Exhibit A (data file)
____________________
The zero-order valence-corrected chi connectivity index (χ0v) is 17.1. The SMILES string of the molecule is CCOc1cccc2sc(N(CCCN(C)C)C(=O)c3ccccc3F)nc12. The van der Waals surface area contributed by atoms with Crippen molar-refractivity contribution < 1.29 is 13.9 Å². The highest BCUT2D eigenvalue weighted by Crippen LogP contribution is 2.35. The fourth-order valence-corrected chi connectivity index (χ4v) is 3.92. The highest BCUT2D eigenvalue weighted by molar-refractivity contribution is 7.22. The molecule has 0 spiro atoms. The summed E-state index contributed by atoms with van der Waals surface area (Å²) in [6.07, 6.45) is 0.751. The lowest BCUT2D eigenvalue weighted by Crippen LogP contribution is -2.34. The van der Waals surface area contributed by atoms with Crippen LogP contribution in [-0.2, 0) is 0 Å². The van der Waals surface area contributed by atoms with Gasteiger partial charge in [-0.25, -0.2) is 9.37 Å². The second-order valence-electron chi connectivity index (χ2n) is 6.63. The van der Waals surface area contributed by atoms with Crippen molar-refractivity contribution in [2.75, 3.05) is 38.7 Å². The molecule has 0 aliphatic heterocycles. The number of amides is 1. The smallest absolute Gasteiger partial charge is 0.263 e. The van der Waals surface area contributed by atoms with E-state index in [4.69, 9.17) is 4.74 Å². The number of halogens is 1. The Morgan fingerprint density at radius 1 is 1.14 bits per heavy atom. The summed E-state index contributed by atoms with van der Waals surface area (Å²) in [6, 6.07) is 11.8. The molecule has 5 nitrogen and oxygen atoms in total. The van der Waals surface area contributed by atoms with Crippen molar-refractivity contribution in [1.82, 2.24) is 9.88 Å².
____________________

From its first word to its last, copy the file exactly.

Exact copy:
The zero-order valence-corrected chi connectivity index (χ0v) is 17.1. The SMILES string of the molecule is CCOc1cccc2sc(N(CCCN(C)C)C(=O)c3ccccc3F)nc12. The van der Waals surface area contributed by atoms with Crippen molar-refractivity contribution < 1.29 is 13.9 Å². The highest BCUT2D eigenvalue weighted by Crippen LogP contribution is 2.35. The fourth-order valence-corrected chi connectivity index (χ4v) is 3.92. The highest BCUT2D eigenvalue weighted by molar-refractivity contribution is 7.22. The molecule has 0 spiro atoms. The summed E-state index contributed by atoms with van der Waals surface area (Å²) in [6.07, 6.45) is 0.751. The lowest BCUT2D eigenvalue weighted by Crippen LogP contribution is -2.34. The van der Waals surface area contributed by atoms with Crippen LogP contribution in [-0.2, 0) is 0 Å². The van der Waals surface area contributed by atoms with Gasteiger partial charge in [-0.25, -0.2) is 9.37 Å². The second-order valence-electron chi connectivity index (χ2n) is 6.63. The van der Waals surface area contributed by atoms with Crippen molar-refractivity contribution in [2.75, 3.05) is 38.7 Å². The molecule has 0 aliphatic heterocycles. The number of amides is 1. The smallest absolute Gasteiger partial charge is 0.263 e. The van der Waals surface area contributed by atoms with E-state index in [4.69, 9.17) is 4.74 Å². The number of halogens is 1. The Morgan fingerprint density at radius 1 is 1.14 bits per heavy atom. The summed E-state index contributed by atoms with van der Waals surface area (Å²) in [6, 6.07) is 11.8. The molecule has 5 nitrogen and oxygen atoms in total. The van der Waals surface area contributed by atoms with Crippen molar-refractivity contribution in [1.82, 2.24) is 9.88 Å².